Hiking & Trekking Safety

Hiking & Trekking Safety
17th December 2017 Safety

Hiking & Trekking Safety

Trekking can be an amazing experience, whether you’re hitting the Inca Trail or trekking through the Scottish Highlands. However, there are a number of safety concerns that you should take into account before you embark on your outdoor adventure.

Being a keen hiker myself, I always prepare for a hike by researching thoroughly beforehand, this includes checking weather forecasts for weather warnings, researching the trail, ensuring I have the appropriate kit and supplies (including lashings of sun cream for my sunburn prone fair skin!) and getting plenty of rest the night before.

I am much more experienced these days, I can’t say the same for myself when I first started out hiking. Wanting to be more independent, I decided to venture off on a solo hike, which all started out as planned, until I took a wrong turn somewhere along the way. Luckily I managed to find my way back to the trail before sunset but the hours where I wandered around, frantically trying to find my way back were exhausting and pretty terrifying. There were moments where I genuinely thought I’d never find my way back to the trail and panic seriously set in.

Railway bridge in Scotland

In hindsight, had I invited a friend along for the hike, I would maybe not have taken the wrong turn

In hindsight, had I invited a friend along for the hike, I would maybe not have taken the wrong turn but if I had, I would have panicked less and thought more rationally. After my short but rather frightening ordeal, I became a firm believer in the buddy system and adopted a much more sensible approach to outdoor adventure. Hiking with a friend or group is a wise move, not just for the company but in case you get lost or one of you becomes injured. If lost or stranded, two people can conserve body heat easier than a lone hiker and they can keep each other calm until help arrives.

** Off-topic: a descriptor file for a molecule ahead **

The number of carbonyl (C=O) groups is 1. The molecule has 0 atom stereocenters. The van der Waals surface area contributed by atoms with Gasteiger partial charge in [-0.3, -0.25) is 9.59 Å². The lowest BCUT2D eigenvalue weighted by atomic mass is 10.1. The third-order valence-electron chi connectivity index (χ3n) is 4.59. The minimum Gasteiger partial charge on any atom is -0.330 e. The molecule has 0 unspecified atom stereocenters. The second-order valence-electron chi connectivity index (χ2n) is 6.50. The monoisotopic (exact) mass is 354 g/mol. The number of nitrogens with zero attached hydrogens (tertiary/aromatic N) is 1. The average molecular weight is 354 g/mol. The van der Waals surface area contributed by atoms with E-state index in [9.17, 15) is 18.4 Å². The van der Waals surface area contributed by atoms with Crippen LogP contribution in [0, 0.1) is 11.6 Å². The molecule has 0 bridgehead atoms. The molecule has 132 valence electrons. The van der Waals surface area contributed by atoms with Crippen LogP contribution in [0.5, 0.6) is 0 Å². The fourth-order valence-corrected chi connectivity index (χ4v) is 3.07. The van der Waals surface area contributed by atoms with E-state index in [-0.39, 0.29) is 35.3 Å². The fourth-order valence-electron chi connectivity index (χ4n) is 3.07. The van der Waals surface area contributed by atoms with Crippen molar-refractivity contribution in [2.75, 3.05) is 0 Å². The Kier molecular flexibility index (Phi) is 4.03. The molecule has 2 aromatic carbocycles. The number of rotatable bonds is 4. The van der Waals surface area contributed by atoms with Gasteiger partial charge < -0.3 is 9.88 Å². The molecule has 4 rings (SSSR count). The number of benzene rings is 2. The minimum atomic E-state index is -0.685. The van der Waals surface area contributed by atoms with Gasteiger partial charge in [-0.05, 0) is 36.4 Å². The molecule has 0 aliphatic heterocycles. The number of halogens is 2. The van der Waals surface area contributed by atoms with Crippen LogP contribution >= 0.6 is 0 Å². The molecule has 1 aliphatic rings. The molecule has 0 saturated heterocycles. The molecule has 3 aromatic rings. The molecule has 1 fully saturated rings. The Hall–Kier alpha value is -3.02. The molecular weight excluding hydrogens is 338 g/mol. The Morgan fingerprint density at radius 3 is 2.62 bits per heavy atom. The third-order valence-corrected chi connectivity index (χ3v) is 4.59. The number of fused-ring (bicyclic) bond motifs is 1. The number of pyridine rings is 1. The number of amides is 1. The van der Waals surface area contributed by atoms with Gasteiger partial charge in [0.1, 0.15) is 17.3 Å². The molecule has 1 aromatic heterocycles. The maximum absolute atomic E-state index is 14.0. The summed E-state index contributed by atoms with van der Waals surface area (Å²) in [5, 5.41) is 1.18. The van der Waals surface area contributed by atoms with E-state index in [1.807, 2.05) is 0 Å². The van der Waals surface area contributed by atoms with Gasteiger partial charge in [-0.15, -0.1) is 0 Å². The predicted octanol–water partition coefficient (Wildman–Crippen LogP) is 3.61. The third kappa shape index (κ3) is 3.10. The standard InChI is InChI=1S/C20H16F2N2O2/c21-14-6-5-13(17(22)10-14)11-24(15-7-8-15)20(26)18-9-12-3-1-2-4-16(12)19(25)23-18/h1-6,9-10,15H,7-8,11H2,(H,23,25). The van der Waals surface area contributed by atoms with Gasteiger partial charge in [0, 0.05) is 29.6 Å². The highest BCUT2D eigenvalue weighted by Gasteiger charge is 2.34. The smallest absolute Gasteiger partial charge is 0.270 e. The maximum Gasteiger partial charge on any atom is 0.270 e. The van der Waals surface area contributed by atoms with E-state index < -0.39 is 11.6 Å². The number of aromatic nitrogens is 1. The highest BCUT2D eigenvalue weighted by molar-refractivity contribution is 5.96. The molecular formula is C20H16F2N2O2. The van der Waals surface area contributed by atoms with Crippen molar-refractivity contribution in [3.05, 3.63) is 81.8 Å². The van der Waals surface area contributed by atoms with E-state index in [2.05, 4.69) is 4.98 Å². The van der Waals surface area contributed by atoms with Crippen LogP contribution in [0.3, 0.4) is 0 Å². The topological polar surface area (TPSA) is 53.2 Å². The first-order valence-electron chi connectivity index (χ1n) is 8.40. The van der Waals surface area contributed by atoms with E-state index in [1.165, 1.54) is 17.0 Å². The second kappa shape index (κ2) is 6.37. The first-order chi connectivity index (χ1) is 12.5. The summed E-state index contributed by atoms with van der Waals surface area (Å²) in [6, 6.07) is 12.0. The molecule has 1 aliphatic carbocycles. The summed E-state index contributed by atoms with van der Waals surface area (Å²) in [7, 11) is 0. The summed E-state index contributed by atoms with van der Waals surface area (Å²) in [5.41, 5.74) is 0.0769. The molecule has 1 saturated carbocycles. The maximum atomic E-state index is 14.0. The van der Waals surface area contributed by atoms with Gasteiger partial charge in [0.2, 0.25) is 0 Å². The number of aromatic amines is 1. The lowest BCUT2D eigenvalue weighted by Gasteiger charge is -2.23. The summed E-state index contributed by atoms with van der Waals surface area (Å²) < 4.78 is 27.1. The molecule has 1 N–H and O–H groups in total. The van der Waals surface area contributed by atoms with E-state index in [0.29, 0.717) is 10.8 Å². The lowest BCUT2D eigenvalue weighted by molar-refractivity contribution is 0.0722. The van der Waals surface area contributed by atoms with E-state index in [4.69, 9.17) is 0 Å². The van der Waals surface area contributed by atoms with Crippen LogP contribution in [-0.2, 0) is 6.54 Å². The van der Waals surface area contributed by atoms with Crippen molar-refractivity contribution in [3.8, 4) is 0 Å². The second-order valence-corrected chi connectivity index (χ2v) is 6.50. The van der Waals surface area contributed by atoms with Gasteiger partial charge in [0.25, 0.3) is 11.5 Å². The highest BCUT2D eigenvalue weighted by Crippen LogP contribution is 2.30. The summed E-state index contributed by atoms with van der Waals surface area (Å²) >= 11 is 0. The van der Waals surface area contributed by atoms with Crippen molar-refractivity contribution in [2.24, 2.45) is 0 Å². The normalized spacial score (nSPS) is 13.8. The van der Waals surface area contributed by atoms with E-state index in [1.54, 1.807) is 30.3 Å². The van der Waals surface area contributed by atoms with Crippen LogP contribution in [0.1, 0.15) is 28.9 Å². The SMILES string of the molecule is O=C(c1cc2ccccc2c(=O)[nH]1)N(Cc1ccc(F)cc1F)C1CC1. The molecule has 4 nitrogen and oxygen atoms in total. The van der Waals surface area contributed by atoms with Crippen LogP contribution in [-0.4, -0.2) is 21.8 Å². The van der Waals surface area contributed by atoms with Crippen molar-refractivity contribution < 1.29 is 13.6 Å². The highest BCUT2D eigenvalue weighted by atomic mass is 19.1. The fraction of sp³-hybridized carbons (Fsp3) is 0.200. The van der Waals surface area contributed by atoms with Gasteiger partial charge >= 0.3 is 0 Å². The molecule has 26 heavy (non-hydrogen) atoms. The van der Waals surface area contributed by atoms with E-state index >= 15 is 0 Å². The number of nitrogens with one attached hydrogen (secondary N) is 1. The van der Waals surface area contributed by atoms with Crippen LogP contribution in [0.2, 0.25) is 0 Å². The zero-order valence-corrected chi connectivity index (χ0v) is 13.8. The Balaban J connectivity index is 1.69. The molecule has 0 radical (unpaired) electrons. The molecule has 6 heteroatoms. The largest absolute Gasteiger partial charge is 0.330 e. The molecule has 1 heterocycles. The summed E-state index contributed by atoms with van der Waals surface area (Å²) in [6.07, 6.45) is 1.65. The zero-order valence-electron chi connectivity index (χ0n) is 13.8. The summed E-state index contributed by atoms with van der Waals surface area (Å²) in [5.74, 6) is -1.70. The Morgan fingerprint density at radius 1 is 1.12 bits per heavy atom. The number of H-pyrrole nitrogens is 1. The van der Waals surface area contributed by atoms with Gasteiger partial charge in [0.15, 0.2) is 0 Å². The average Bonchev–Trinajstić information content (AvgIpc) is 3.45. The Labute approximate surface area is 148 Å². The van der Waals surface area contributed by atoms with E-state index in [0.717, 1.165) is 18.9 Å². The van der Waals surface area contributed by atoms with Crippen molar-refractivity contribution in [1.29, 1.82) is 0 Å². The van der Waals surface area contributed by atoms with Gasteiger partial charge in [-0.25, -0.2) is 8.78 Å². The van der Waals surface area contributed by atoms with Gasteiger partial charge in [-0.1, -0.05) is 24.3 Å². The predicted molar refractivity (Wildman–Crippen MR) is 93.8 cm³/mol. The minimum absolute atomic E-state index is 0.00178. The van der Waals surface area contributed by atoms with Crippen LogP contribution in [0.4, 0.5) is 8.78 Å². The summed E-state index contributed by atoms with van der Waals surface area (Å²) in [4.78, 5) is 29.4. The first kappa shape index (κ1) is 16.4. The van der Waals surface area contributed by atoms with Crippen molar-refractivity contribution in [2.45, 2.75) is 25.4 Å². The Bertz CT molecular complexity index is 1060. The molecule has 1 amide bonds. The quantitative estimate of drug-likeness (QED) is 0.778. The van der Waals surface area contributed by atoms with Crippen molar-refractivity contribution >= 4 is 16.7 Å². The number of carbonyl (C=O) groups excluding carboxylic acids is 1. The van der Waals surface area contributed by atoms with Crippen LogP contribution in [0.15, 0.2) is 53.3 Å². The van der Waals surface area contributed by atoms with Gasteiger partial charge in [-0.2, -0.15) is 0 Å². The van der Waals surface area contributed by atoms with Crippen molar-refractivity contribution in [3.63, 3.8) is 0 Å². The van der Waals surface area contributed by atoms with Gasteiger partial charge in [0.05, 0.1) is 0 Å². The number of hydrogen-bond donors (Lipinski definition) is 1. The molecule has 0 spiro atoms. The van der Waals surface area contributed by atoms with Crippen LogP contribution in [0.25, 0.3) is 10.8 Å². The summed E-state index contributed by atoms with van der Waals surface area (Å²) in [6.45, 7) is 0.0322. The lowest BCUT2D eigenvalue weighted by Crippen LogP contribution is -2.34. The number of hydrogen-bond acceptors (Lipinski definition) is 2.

Here are a few bits of advice for hikers and trekkers…

If you insist on hiking alone, make sure you tell a friend, family member or neighbour before you go. This way, if you get lost people will know where to send help. Luckily it didn’t come to this for me, but I had mentioned the hike to my sister, so at least if I had become stranded I knew help would eventually be on the way. Ensuring you always have a map and a good compass is a great way to keep you on track and help reduce your chances of becoming lost during your trek.

I took a slight deviation from the trail by mistake and this resulted in hours of aimless wandering through the forest, alone. So ALWAYS stick to the trail, even if something looks interesting it may not be safe to go and check it out. In the jungle, dangerous animals such as snakes tend to keep off the trekking trail, so it’s wise to stick to it to help avoid any unpleasant encounters!

Always ensure that you wear the appropriate clothing for your hike, this can include base layers such as fleeces and waterproofs such as jackets and trousers for poor weather conditions. If you become cold and wet, you will need to dry off and get warm as quickly as possible in order to prevent Hypothermia. If you become stranded, an emergency foil blanket would be an extremely handy accessory to have with you, helping to keep you warm by reflecting and retaining your body heat.